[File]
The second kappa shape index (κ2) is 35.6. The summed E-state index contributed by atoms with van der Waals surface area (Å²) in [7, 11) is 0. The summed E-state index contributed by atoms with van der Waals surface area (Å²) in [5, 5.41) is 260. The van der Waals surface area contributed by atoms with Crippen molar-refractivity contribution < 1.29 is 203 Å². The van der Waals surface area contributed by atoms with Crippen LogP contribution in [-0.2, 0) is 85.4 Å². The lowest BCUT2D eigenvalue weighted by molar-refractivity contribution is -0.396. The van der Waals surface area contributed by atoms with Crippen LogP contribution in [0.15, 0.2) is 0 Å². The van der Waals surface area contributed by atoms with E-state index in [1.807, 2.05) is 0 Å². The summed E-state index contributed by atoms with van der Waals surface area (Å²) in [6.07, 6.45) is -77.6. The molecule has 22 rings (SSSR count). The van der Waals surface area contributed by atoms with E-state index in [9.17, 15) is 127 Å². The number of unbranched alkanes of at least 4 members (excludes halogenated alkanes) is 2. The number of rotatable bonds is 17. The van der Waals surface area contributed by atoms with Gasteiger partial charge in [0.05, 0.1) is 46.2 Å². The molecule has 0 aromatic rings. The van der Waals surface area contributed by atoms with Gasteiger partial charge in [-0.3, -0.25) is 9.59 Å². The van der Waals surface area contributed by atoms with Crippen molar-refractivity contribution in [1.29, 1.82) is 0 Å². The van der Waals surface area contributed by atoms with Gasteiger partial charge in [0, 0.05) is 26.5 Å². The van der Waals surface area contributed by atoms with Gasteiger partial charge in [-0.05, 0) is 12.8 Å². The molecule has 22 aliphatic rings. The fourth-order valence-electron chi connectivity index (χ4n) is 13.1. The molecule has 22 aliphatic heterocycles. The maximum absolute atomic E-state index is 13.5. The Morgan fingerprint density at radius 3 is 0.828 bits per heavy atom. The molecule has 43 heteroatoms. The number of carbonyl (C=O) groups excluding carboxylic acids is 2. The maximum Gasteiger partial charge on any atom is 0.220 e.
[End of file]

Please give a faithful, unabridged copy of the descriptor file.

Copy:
The second kappa shape index (κ2) is 35.6. The summed E-state index contributed by atoms with van der Waals surface area (Å²) in [7, 11) is 0. The summed E-state index contributed by atoms with van der Waals surface area (Å²) in [5, 5.41) is 260. The van der Waals surface area contributed by atoms with Crippen molar-refractivity contribution < 1.29 is 203 Å². The van der Waals surface area contributed by atoms with Crippen LogP contribution in [-0.2, 0) is 85.4 Å². The lowest BCUT2D eigenvalue weighted by molar-refractivity contribution is -0.396. The van der Waals surface area contributed by atoms with Crippen LogP contribution in [0.15, 0.2) is 0 Å². The van der Waals surface area contributed by atoms with E-state index in [1.807, 2.05) is 0 Å². The summed E-state index contributed by atoms with van der Waals surface area (Å²) in [6.07, 6.45) is -77.6. The molecule has 22 rings (SSSR count). The van der Waals surface area contributed by atoms with E-state index in [9.17, 15) is 127 Å². The number of unbranched alkanes of at least 4 members (excludes halogenated alkanes) is 2. The number of rotatable bonds is 17. The van der Waals surface area contributed by atoms with Gasteiger partial charge in [0.05, 0.1) is 46.2 Å². The molecule has 0 aromatic rings. The van der Waals surface area contributed by atoms with Gasteiger partial charge in [-0.3, -0.25) is 9.59 Å². The van der Waals surface area contributed by atoms with Crippen molar-refractivity contribution in [1.29, 1.82) is 0 Å². The van der Waals surface area contributed by atoms with Gasteiger partial charge in [0, 0.05) is 26.5 Å². The van der Waals surface area contributed by atoms with Gasteiger partial charge in [-0.05, 0) is 12.8 Å². The molecule has 22 aliphatic rings. The fourth-order valence-electron chi connectivity index (χ4n) is 13.1. The molecule has 22 aliphatic heterocycles. The maximum absolute atomic E-state index is 13.5. The Morgan fingerprint density at radius 3 is 0.828 bits per heavy atom. The molecule has 43 heteroatoms. The number of carbonyl (C=O) groups excluding carboxylic acids is 2. The maximum Gasteiger partial charge on any atom is 0.220 e.